Sanity Check: 5 Unit Opportunity

13 Replies

Hi All,

This is my first post on here, but I've been doing a lot of reading on BP. What an awesome resource!

Anyway, I have a potential deal for a 5 unit property. The numbers are as follows:

  • Purchase Price: $155k
  • Gross Monthly Rent: $2,300
  • Taxes (annual): $5,270
  • Insurance(annual): $1,500
  • Water/Sewer/Trash (annual): $2,100

I'm also budgeting the following:

  • 10% Monthly Rent for Property Mgmt
  • 10% Monthly Rent for Maint.
  • 10% Monthly Rent for Vacancy

A few questions if you would be so kind to weigh in. First, am I missing anything here? Secondly, do my budgetary numbers look right based on the experience of others?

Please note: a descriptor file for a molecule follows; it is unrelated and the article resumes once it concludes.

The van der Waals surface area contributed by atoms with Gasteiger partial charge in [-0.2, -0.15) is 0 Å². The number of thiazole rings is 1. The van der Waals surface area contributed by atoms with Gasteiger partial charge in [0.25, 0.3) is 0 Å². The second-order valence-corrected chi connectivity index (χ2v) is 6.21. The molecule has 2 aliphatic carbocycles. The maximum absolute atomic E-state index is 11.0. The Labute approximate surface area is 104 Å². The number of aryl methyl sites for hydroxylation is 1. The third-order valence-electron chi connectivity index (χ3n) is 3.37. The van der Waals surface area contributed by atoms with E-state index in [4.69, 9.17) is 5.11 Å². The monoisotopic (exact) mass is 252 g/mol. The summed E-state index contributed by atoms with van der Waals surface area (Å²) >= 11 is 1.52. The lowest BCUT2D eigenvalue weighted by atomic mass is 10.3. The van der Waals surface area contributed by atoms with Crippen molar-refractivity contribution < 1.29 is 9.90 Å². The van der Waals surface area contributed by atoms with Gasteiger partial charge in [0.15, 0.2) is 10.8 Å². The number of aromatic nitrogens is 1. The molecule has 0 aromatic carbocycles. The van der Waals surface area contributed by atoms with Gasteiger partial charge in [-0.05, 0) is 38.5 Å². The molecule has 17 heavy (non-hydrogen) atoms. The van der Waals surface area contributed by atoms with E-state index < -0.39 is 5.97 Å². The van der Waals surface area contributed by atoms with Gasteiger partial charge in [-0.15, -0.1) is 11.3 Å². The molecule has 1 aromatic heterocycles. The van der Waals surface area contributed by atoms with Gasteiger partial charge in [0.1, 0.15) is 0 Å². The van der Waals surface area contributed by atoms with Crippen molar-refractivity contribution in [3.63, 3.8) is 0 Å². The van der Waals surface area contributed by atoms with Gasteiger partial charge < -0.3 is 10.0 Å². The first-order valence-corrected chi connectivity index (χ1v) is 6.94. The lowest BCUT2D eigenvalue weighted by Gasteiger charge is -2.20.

Based on the numbers I'm using, it's not cash flowing the $100 per unit that I was shooting for, but I've tried to be conservative in my estimates (and at least in the beginning I'll be managing it myself). The property is fully occupied by "long-term" tenants, but obviously that can change. Three of the units have been fully renovated, but two will need some work when they're turned over next. I'm budgeting $3-5k for each, mostly cosmetic. I'll also be raising rents on those units once renovated, prob. $100 each raising the gross total rents to $2,500.

Any input would be appreciated!


This sounds like an okay deal to me given the info you've provided. Are taxes really going to be over $5K per year on a $150K property? Have you gotten quotes for insurance or just estimating?